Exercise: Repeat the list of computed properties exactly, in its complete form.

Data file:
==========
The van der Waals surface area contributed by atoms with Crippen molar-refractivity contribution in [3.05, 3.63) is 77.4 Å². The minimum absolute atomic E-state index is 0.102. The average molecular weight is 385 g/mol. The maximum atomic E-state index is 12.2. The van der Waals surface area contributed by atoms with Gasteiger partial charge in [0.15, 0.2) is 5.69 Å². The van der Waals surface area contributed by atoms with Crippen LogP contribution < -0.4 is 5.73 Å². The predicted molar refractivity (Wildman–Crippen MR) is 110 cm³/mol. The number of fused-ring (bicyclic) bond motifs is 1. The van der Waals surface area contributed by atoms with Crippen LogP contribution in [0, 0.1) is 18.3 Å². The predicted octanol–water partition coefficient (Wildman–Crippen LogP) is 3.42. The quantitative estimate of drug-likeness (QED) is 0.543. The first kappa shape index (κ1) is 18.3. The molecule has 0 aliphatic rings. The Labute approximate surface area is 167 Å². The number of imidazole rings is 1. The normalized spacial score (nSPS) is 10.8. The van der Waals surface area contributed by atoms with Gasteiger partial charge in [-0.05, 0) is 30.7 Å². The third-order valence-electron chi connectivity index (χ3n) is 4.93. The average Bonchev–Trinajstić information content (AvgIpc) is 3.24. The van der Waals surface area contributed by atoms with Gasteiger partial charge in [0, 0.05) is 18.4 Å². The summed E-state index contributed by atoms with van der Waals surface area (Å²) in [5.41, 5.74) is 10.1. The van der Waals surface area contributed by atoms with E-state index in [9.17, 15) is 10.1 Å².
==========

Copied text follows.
The van der Waals surface area contributed by atoms with Crippen molar-refractivity contribution in [3.05, 3.63) is 77.4 Å². The minimum absolute atomic E-state index is 0.102. The average molecular weight is 385 g/mol. The maximum atomic E-state index is 12.2. The van der Waals surface area contributed by atoms with Gasteiger partial charge in [0.15, 0.2) is 5.69 Å². The van der Waals surface area contributed by atoms with Crippen LogP contribution < -0.4 is 5.73 Å². The predicted molar refractivity (Wildman–Crippen MR) is 110 cm³/mol. The number of fused-ring (bicyclic) bond motifs is 1. The van der Waals surface area contributed by atoms with Crippen LogP contribution in [0, 0.1) is 18.3 Å². The predicted octanol–water partition coefficient (Wildman–Crippen LogP) is 3.42. The quantitative estimate of drug-likeness (QED) is 0.543. The first kappa shape index (κ1) is 18.3. The molecule has 0 aliphatic rings. The Labute approximate surface area is 167 Å². The number of imidazole rings is 1. The normalized spacial score (nSPS) is 10.8. The van der Waals surface area contributed by atoms with Gasteiger partial charge in [-0.05, 0) is 30.7 Å². The third-order valence-electron chi connectivity index (χ3n) is 4.93. The average Bonchev–Trinajstić information content (AvgIpc) is 3.24. The van der Waals surface area contributed by atoms with Gasteiger partial charge in [0, 0.05) is 18.4 Å². The summed E-state index contributed by atoms with van der Waals surface area (Å²) in [5.41, 5.74) is 10.1. The van der Waals surface area contributed by atoms with E-state index in [9.17, 15) is 10.1 Å².